Citation

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A citation or bibliographic citation is a reference to a book, article, web page, or other published item with sufficient details to uniquely identify the item.[citation needed] Unpublished writings or speech, such as working papers or personal communications, are also sometimes cited. Citations are provided in scholarly works, bibliographies and indexes. The word citation may be used of the act of citing a work as well as to a reference itself.

Ruminations are used in scholarly works to give credit to or to acknowledge the influence of previous works or to refer to authority. Citations permit readers to put claims to the test by consulting earlier works. Authors often engage earlier work directly, explaining why they agree or differ from earlier views. Ideally, sources are primary (first-hand), recent, with good ethos, credentials, and citations.

Citations of web pages or other electronic information are often seen as problematic, because of their ephemeral (shortlived) nature. A consortium of editors and publishers therefore recommends the use of WebCite [1] when citing web material, which allows prior archiving (taking a snapshot) of the cited material.

Varying rules and practices for citations apply in scientific citation, legal citation, the theology citiation of authority (e.g. the isnad which "back" the hadith in Islam), the prior art that applies in patent law, and marks applied in copyright. Definitions of plagiarism, uniqueness or innovation, trustworthiness or reliability vary so widely among these fields that the use of citations has no simple common practice.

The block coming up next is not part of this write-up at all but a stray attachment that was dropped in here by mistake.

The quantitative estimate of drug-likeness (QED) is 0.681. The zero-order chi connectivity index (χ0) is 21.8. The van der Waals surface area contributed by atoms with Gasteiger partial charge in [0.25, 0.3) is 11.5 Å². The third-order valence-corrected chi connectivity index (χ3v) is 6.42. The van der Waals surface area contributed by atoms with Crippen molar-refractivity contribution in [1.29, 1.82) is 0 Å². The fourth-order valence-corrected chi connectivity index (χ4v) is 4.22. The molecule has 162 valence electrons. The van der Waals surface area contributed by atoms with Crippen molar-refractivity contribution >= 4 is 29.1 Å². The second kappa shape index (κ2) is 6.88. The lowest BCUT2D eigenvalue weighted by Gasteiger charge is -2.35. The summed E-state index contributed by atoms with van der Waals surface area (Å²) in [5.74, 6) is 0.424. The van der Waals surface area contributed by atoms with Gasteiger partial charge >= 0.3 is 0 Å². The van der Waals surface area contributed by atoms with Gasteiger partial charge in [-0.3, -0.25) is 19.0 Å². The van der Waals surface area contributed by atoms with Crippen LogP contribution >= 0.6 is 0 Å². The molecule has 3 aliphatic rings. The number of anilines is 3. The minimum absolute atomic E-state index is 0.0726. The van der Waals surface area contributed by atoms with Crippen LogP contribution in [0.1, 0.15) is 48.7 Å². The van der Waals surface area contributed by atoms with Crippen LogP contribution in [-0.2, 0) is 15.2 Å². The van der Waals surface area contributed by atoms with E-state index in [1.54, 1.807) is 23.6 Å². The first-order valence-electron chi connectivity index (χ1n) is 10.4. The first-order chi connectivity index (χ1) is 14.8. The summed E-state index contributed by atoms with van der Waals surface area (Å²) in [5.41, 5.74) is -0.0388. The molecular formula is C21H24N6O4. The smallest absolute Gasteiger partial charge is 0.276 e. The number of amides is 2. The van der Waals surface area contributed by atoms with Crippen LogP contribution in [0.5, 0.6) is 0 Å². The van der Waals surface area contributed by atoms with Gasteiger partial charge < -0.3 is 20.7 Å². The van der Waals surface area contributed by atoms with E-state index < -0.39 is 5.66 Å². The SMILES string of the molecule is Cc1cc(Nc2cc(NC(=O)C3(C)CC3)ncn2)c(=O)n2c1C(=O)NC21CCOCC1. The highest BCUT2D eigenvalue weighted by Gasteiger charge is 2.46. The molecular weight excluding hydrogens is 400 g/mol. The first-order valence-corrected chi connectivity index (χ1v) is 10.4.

Citations may be made in the body of text as parenthetical citations, in footnotes at the bottom of pages, or in endnotes at the end of the document. They are generally also listed in a works cited page or section - also called the bibliography, source list or list of references. The recording, use and re-use of citations on computers is facilitated by reference management software, also known as citation management software.

Citation indexes list published citations of a given work. In addition to being used for bibliographic discovery, they are used in bibliometrics for citation analysis and calculation of citation impact. The OpenURL standard is the basis for hyperlinks from citations in electronic published works or databases through to electronic copies of the full text of the cited work.

Contents

[edit] Content